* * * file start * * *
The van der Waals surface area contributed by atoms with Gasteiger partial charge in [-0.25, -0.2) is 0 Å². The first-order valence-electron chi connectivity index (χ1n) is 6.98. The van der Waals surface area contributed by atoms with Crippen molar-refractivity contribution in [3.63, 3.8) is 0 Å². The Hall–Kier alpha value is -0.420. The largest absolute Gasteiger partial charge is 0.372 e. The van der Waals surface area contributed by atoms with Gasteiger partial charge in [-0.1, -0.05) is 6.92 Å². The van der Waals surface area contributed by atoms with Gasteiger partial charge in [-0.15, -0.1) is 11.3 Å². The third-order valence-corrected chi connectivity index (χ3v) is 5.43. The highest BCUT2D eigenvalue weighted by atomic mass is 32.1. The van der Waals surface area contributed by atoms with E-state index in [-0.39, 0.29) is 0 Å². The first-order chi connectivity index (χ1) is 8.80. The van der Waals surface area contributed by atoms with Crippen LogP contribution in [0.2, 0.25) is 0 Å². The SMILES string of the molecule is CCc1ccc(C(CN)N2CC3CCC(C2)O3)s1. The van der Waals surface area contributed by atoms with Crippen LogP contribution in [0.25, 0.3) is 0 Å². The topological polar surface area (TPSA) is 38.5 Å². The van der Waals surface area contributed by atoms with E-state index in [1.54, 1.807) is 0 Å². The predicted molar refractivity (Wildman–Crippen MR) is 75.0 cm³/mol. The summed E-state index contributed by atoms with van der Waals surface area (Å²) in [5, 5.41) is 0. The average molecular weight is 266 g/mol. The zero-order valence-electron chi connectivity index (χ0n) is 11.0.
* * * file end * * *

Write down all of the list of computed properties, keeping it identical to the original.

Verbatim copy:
The van der Waals surface area contributed by atoms with Gasteiger partial charge in [-0.25, -0.2) is 0 Å². The first-order valence-electron chi connectivity index (χ1n) is 6.98. The van der Waals surface area contributed by atoms with Crippen molar-refractivity contribution in [3.63, 3.8) is 0 Å². The Hall–Kier alpha value is -0.420. The largest absolute Gasteiger partial charge is 0.372 e. The van der Waals surface area contributed by atoms with Gasteiger partial charge in [-0.1, -0.05) is 6.92 Å². The van der Waals surface area contributed by atoms with Gasteiger partial charge in [-0.15, -0.1) is 11.3 Å². The third-order valence-corrected chi connectivity index (χ3v) is 5.43. The highest BCUT2D eigenvalue weighted by atomic mass is 32.1. The van der Waals surface area contributed by atoms with E-state index in [-0.39, 0.29) is 0 Å². The first-order chi connectivity index (χ1) is 8.80. The van der Waals surface area contributed by atoms with Crippen LogP contribution in [0.2, 0.25) is 0 Å². The SMILES string of the molecule is CCc1ccc(C(CN)N2CC3CCC(C2)O3)s1. The van der Waals surface area contributed by atoms with Crippen LogP contribution in [0.25, 0.3) is 0 Å². The topological polar surface area (TPSA) is 38.5 Å². The van der Waals surface area contributed by atoms with E-state index in [1.54, 1.807) is 0 Å². The predicted molar refractivity (Wildman–Crippen MR) is 75.0 cm³/mol. The summed E-state index contributed by atoms with van der Waals surface area (Å²) in [5, 5.41) is 0. The average molecular weight is 266 g/mol. The zero-order valence-electron chi connectivity index (χ0n) is 11.0.